Hey there, I’m Sara Reyniers, ex freelancer, now manager of my own translation agency Word Atlas bv. Wondering why someone with her own agency would start an Academy to help freelance translators get ahead?

Because I stood once where you are now. When I started as a freelancer in 2016, I quickly learnt to get a few clients in my field (public sector), but I also experienced my first dry spell and the slight panic that comes with it. I’ve been in countless price negotiations where I was told my rate was too high (yes, that still happens today!). And in my first attempts at marketing, I spent a lot of effort and had high hopes for the result, only to be disappointed by the lack of response.

The translation sector can be tough, and as a freelancer, you tend to feel you’re on your own. And if your curriculum at university was anything like mine (I have a Master in Translation), you’ve learnt hardly anything about the real-world business side of freelancing. Grammar and text registers, sure, but rates and finding clients?

Sara Reyniers

So how did I turn things around?

I had quit my job to also develop other projects next to translation work (I confess, I’m a generalist). I quickly learnt that freelancing wasn’t going to allow me to get my ideas out into the world. In the summer of 2017, I started building my own database of freelancers to be able to outsource work in the hope that doing management instead of translation would give me the freedom I was looking for.

I figured that if I just learnt some marketing, things would be alright. Did that work? Not so much. I had forgotten about a few golden business rules: choose your ideal client, define your unique value proposition, and turnover goals and profit goals are two different things. So I dived into business and entrepreneurship. I did courses on marketing, copywriting and finance, I signed up for an online business school, and I have had both a personal coach and a business coach to support me since April 2020.

That’s how I learnt to properly set goals for my business and how I could adapt general business information to the reality of a freelance translator. Gradually, I decreased the number of days I was doing translation work and I spent my time studying and expanding my business. By 2020, Word Atlas had grown big enough for me to stop translating entirely and to hire a fulltime employee. In 2021, my estimated turnover from Word Atlas will amount to 800,000 euros, all through organic growth!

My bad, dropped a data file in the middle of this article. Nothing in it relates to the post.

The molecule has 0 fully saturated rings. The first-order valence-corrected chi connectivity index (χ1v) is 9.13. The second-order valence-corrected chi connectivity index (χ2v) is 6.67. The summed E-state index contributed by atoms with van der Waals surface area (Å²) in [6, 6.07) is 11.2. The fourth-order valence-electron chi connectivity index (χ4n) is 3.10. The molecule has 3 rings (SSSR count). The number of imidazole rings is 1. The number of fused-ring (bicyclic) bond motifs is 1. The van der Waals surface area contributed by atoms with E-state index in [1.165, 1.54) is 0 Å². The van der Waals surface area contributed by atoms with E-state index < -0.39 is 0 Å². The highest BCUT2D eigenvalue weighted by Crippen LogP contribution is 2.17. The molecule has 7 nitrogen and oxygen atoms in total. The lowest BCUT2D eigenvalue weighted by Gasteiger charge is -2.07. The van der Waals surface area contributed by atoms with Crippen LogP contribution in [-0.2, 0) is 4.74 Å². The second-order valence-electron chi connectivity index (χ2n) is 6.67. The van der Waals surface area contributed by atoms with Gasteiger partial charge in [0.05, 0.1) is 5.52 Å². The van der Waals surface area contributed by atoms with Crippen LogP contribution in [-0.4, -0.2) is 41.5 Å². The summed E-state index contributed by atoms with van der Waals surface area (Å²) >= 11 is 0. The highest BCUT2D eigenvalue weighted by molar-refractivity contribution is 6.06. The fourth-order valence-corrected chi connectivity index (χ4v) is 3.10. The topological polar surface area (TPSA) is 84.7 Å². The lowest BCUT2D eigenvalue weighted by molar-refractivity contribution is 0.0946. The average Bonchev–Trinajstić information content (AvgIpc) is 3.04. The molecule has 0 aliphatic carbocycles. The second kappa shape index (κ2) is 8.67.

What I offer

In Translation Business Academy, I combine teaching with mentoring and coaching. In my online courses, I’ll teach you how I’ve used business and entrepreneurship theories in the translation sector, so you don’t have to figure it out anymore. My own experience allows me to relate to your situation, which means I can give mentoring advice and examples. When you decide to follow my course for freelancers who wish to build their own team or even start an agency, a number of one-on-one coaching hours will be included in which we work on your main obstacles (mindset or practical skills – whatever you need to take the next step).

I believe that the best recipe for long-term success is finding your path in the freelancing world that’s true to who you are and building your strategy around that. Whether you love freelancing or wish to build your own team, my courses are a tool to understand your blind spots in the way you’ve been doing things. For instance: I can show you possibilities that hadn’t occurred to you yet (like in my course where I explain 7 paths you can take to build a clear profile – the traditional medical/legal/… specialization is only one). Or I can help you optimize your strategy for reaching out to clients instead of throwing spaghetti at the wall to see what sticks. That’s why you won’t find separate short courses here about how to update your CV or how to make the most of LinkedIn. It’s the spaghetti thing.

What else you should know

I’m Belgian (native language: Dutch) and live in Ghent.

I love journalism and business podcasts, and have a thing for cookbooks (I buy at least a new one every spring). I also like films and series, but I don’t watch exciting Netflix series on weekdays, because I get so drawn into the story that I don’t sleep well afterwards. Totally blaming Sense8, La casa de papel and Lupin for that! So when you work with me, you’ll find that I’m compassionate as I get drawn into your story and I’ll think along with you. Be aware though that I’m also no-nonsense and my feedback is honest and to the point. I usually have a lot of ideas and I’m results-driven.

Do you want to work with me?

Great! Check out my courses. Or if this is your first visit, check my free resources here.